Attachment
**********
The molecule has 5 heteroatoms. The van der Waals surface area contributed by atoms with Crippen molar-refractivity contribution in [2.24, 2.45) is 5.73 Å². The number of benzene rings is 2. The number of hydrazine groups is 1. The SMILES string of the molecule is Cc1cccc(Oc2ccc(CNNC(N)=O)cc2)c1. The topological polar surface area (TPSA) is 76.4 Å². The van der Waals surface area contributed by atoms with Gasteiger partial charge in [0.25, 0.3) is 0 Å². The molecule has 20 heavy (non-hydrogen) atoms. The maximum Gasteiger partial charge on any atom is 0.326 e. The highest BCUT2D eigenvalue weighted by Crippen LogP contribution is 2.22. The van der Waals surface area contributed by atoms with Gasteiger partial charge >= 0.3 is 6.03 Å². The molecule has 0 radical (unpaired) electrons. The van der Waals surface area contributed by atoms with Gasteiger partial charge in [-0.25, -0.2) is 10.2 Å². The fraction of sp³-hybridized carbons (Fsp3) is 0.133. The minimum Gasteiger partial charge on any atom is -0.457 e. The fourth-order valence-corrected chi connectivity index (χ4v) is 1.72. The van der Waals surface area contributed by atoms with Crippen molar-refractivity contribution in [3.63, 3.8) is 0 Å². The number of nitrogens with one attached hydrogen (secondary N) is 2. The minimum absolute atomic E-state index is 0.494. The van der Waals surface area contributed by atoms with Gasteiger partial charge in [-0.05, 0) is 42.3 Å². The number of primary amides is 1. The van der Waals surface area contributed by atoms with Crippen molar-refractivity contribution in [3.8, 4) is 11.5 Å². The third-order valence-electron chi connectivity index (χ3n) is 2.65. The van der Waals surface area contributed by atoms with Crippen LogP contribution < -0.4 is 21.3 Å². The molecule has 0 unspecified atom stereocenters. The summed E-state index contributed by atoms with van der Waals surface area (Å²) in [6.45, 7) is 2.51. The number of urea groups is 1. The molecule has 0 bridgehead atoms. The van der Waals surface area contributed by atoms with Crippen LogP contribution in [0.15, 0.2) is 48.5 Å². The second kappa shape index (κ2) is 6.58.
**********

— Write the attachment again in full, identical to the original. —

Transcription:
The molecule has 5 heteroatoms. The van der Waals surface area contributed by atoms with Crippen molar-refractivity contribution in [2.24, 2.45) is 5.73 Å². The number of benzene rings is 2. The number of hydrazine groups is 1. The SMILES string of the molecule is Cc1cccc(Oc2ccc(CNNC(N)=O)cc2)c1. The topological polar surface area (TPSA) is 76.4 Å². The van der Waals surface area contributed by atoms with Gasteiger partial charge in [0.25, 0.3) is 0 Å². The molecule has 20 heavy (non-hydrogen) atoms. The maximum Gasteiger partial charge on any atom is 0.326 e. The highest BCUT2D eigenvalue weighted by Crippen LogP contribution is 2.22. The van der Waals surface area contributed by atoms with Gasteiger partial charge >= 0.3 is 6.03 Å². The molecule has 0 radical (unpaired) electrons. The van der Waals surface area contributed by atoms with Gasteiger partial charge in [-0.25, -0.2) is 10.2 Å². The fraction of sp³-hybridized carbons (Fsp3) is 0.133. The minimum Gasteiger partial charge on any atom is -0.457 e. The fourth-order valence-corrected chi connectivity index (χ4v) is 1.72. The van der Waals surface area contributed by atoms with Crippen molar-refractivity contribution in [3.63, 3.8) is 0 Å². The number of nitrogens with one attached hydrogen (secondary N) is 2. The minimum absolute atomic E-state index is 0.494. The van der Waals surface area contributed by atoms with Gasteiger partial charge in [-0.05, 0) is 42.3 Å². The number of primary amides is 1. The van der Waals surface area contributed by atoms with Crippen molar-refractivity contribution in [3.8, 4) is 11.5 Å². The third-order valence-electron chi connectivity index (χ3n) is 2.65. The van der Waals surface area contributed by atoms with Crippen LogP contribution < -0.4 is 21.3 Å². The molecule has 0 unspecified atom stereocenters. The summed E-state index contributed by atoms with van der Waals surface area (Å²) in [6.45, 7) is 2.51. The number of urea groups is 1. The molecule has 0 bridgehead atoms. The van der Waals surface area contributed by atoms with Crippen LogP contribution in [0.15, 0.2) is 48.5 Å². The second kappa shape index (κ2) is 6.58.